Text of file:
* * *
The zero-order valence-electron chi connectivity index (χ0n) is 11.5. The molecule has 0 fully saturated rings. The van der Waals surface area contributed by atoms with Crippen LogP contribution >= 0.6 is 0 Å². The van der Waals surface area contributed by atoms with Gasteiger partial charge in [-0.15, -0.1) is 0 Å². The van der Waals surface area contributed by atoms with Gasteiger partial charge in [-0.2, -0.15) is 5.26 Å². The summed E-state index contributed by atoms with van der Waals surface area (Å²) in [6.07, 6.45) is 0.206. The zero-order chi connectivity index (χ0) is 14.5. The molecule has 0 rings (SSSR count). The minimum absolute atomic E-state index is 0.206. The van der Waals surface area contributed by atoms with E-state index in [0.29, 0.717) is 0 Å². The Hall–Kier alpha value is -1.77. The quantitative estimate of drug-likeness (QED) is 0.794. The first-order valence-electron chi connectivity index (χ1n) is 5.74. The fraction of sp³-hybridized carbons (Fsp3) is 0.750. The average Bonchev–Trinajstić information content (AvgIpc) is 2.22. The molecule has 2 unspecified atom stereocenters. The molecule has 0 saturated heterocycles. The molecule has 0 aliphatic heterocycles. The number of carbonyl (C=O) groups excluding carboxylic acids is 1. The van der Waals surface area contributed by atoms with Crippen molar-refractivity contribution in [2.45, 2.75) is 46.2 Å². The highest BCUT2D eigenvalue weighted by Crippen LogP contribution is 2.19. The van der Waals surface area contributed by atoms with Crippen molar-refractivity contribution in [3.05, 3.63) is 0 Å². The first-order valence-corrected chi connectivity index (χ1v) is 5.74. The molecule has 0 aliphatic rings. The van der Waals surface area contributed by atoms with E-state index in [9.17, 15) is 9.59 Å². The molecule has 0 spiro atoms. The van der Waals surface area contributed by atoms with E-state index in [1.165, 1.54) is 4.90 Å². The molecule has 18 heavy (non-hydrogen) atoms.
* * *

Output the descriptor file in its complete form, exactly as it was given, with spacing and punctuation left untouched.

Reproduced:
The zero-order valence-electron chi connectivity index (χ0n) is 11.5. The molecule has 0 fully saturated rings. The van der Waals surface area contributed by atoms with Crippen LogP contribution >= 0.6 is 0 Å². The van der Waals surface area contributed by atoms with Gasteiger partial charge in [-0.15, -0.1) is 0 Å². The van der Waals surface area contributed by atoms with Gasteiger partial charge in [-0.2, -0.15) is 5.26 Å². The summed E-state index contributed by atoms with van der Waals surface area (Å²) in [6.07, 6.45) is 0.206. The zero-order chi connectivity index (χ0) is 14.5. The molecule has 0 rings (SSSR count). The minimum absolute atomic E-state index is 0.206. The van der Waals surface area contributed by atoms with E-state index in [0.29, 0.717) is 0 Å². The Hall–Kier alpha value is -1.77. The quantitative estimate of drug-likeness (QED) is 0.794. The first-order valence-electron chi connectivity index (χ1n) is 5.74. The fraction of sp³-hybridized carbons (Fsp3) is 0.750. The average Bonchev–Trinajstić information content (AvgIpc) is 2.22. The molecule has 2 unspecified atom stereocenters. The molecule has 0 saturated heterocycles. The molecule has 0 aliphatic heterocycles. The number of carbonyl (C=O) groups excluding carboxylic acids is 1. The van der Waals surface area contributed by atoms with Crippen molar-refractivity contribution in [2.45, 2.75) is 46.2 Å². The highest BCUT2D eigenvalue weighted by Crippen LogP contribution is 2.19. The van der Waals surface area contributed by atoms with Crippen molar-refractivity contribution in [3.05, 3.63) is 0 Å². The first-order valence-corrected chi connectivity index (χ1v) is 5.74. The molecule has 0 aliphatic rings. The van der Waals surface area contributed by atoms with E-state index in [9.17, 15) is 9.59 Å². The molecule has 0 spiro atoms. The van der Waals surface area contributed by atoms with E-state index in [1.165, 1.54) is 4.90 Å². The molecule has 18 heavy (non-hydrogen) atoms.